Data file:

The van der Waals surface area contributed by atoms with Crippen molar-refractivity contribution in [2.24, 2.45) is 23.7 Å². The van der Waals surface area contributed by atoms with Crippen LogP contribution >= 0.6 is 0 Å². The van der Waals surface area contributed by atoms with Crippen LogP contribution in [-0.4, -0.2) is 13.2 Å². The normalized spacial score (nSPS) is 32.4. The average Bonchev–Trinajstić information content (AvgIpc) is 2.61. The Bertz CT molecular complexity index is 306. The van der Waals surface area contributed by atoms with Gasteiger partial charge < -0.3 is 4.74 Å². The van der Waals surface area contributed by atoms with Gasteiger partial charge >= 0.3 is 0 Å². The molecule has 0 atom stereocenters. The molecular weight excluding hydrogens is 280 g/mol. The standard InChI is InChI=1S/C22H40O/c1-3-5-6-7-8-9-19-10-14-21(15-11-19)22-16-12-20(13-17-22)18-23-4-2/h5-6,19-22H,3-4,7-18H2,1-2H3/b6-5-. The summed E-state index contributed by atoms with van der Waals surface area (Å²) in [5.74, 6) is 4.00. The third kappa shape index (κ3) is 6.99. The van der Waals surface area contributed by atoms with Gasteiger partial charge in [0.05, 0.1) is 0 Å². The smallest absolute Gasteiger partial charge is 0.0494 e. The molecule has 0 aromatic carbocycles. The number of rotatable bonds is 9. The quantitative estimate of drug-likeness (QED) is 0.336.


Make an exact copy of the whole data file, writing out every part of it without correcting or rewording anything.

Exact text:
The van der Waals surface area contributed by atoms with Crippen molar-refractivity contribution in [2.24, 2.45) is 23.7 Å². The van der Waals surface area contributed by atoms with Crippen LogP contribution >= 0.6 is 0 Å². The van der Waals surface area contributed by atoms with Crippen LogP contribution in [-0.4, -0.2) is 13.2 Å². The normalized spacial score (nSPS) is 32.4. The average Bonchev–Trinajstić information content (AvgIpc) is 2.61. The Bertz CT molecular complexity index is 306. The van der Waals surface area contributed by atoms with Gasteiger partial charge < -0.3 is 4.74 Å². The van der Waals surface area contributed by atoms with Gasteiger partial charge >= 0.3 is 0 Å². The molecule has 0 atom stereocenters. The molecular weight excluding hydrogens is 280 g/mol. The standard InChI is InChI=1S/C22H40O/c1-3-5-6-7-8-9-19-10-14-21(15-11-19)22-16-12-20(13-17-22)18-23-4-2/h5-6,19-22H,3-4,7-18H2,1-2H3/b6-5-. The summed E-state index contributed by atoms with van der Waals surface area (Å²) in [5.74, 6) is 4.00. The third kappa shape index (κ3) is 6.99. The van der Waals surface area contributed by atoms with Gasteiger partial charge in [0.05, 0.1) is 0 Å². The smallest absolute Gasteiger partial charge is 0.0494 e. The molecule has 0 aromatic carbocycles. The number of rotatable bonds is 9. The quantitative estimate of drug-likeness (QED) is 0.336.